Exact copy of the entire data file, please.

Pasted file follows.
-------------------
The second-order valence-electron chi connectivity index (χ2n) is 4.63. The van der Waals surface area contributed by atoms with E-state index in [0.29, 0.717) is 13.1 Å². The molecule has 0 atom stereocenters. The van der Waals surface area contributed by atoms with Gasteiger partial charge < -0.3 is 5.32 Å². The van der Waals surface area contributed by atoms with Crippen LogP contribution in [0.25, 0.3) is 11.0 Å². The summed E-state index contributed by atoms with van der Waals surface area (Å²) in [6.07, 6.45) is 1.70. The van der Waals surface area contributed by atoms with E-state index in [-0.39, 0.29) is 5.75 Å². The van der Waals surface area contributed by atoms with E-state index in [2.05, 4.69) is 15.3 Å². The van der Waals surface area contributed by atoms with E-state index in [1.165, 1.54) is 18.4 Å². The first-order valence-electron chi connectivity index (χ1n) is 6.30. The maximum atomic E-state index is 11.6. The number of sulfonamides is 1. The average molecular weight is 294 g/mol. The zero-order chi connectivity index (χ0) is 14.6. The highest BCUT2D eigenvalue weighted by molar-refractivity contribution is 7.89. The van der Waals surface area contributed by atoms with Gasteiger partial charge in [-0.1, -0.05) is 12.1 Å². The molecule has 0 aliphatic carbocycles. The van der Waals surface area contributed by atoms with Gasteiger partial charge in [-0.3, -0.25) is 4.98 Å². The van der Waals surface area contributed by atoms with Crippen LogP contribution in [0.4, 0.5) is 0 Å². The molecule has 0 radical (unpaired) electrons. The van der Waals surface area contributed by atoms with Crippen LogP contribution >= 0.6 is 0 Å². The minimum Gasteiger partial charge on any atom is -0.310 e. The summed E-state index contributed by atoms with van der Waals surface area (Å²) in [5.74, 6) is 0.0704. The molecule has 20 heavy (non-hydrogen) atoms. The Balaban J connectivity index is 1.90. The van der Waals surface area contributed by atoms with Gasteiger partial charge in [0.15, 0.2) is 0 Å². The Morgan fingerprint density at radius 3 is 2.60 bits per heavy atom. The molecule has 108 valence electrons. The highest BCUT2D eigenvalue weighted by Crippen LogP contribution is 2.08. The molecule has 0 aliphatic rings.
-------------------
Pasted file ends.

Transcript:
The second-order valence-electron chi connectivity index (χ2n) is 4.63. The van der Waals surface area contributed by atoms with E-state index in [0.29, 0.717) is 13.1 Å². The molecule has 0 atom stereocenters. The van der Waals surface area contributed by atoms with Gasteiger partial charge < -0.3 is 5.32 Å². The van der Waals surface area contributed by atoms with Crippen LogP contribution in [0.25, 0.3) is 11.0 Å². The summed E-state index contributed by atoms with van der Waals surface area (Å²) in [6.07, 6.45) is 1.70. The van der Waals surface area contributed by atoms with E-state index in [-0.39, 0.29) is 5.75 Å². The van der Waals surface area contributed by atoms with E-state index in [2.05, 4.69) is 15.3 Å². The van der Waals surface area contributed by atoms with E-state index in [1.165, 1.54) is 18.4 Å². The first-order valence-electron chi connectivity index (χ1n) is 6.30. The maximum atomic E-state index is 11.6. The number of sulfonamides is 1. The average molecular weight is 294 g/mol. The zero-order chi connectivity index (χ0) is 14.6. The highest BCUT2D eigenvalue weighted by molar-refractivity contribution is 7.89. The van der Waals surface area contributed by atoms with Gasteiger partial charge in [-0.1, -0.05) is 12.1 Å². The molecule has 0 aliphatic carbocycles. The van der Waals surface area contributed by atoms with Gasteiger partial charge in [-0.3, -0.25) is 4.98 Å². The van der Waals surface area contributed by atoms with Crippen LogP contribution in [0.4, 0.5) is 0 Å². The molecule has 0 radical (unpaired) electrons. The van der Waals surface area contributed by atoms with Crippen LogP contribution >= 0.6 is 0 Å². The minimum Gasteiger partial charge on any atom is -0.310 e. The summed E-state index contributed by atoms with van der Waals surface area (Å²) in [5.74, 6) is 0.0704. The molecule has 20 heavy (non-hydrogen) atoms. The Balaban J connectivity index is 1.90. The van der Waals surface area contributed by atoms with Gasteiger partial charge in [0.15, 0.2) is 0 Å². The Morgan fingerprint density at radius 3 is 2.60 bits per heavy atom. The molecule has 108 valence electrons. The highest BCUT2D eigenvalue weighted by Crippen LogP contribution is 2.08. The molecule has 0 aliphatic rings.